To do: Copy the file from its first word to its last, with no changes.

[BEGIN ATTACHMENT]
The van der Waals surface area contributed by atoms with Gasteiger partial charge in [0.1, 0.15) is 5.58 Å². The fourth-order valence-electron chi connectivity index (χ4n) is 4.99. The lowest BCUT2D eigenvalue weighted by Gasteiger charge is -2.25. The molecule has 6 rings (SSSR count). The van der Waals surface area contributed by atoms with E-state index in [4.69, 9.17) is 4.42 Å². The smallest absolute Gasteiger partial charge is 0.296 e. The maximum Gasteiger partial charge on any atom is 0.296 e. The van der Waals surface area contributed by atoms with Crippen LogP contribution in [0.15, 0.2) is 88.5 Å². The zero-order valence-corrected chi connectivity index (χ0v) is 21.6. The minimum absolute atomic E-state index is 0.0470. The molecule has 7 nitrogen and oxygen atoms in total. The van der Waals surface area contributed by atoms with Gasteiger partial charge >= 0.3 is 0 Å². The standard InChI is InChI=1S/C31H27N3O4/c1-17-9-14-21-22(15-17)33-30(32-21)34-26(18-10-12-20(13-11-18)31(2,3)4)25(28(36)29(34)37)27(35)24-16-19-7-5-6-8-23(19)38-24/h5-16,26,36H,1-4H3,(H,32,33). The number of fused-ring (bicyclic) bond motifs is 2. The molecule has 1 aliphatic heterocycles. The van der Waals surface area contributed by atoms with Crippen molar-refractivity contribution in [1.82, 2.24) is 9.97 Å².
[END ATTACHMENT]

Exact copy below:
The van der Waals surface area contributed by atoms with Gasteiger partial charge in [0.1, 0.15) is 5.58 Å². The fourth-order valence-electron chi connectivity index (χ4n) is 4.99. The lowest BCUT2D eigenvalue weighted by Gasteiger charge is -2.25. The molecule has 6 rings (SSSR count). The van der Waals surface area contributed by atoms with E-state index in [4.69, 9.17) is 4.42 Å². The smallest absolute Gasteiger partial charge is 0.296 e. The maximum Gasteiger partial charge on any atom is 0.296 e. The van der Waals surface area contributed by atoms with Crippen LogP contribution in [0.15, 0.2) is 88.5 Å². The zero-order valence-corrected chi connectivity index (χ0v) is 21.6. The minimum absolute atomic E-state index is 0.0470. The molecule has 7 nitrogen and oxygen atoms in total. The van der Waals surface area contributed by atoms with Gasteiger partial charge >= 0.3 is 0 Å². The standard InChI is InChI=1S/C31H27N3O4/c1-17-9-14-21-22(15-17)33-30(32-21)34-26(18-10-12-20(13-11-18)31(2,3)4)25(28(36)29(34)37)27(35)24-16-19-7-5-6-8-23(19)38-24/h5-16,26,36H,1-4H3,(H,32,33). The number of fused-ring (bicyclic) bond motifs is 2. The molecule has 1 aliphatic heterocycles. The van der Waals surface area contributed by atoms with Crippen molar-refractivity contribution in [1.82, 2.24) is 9.97 Å².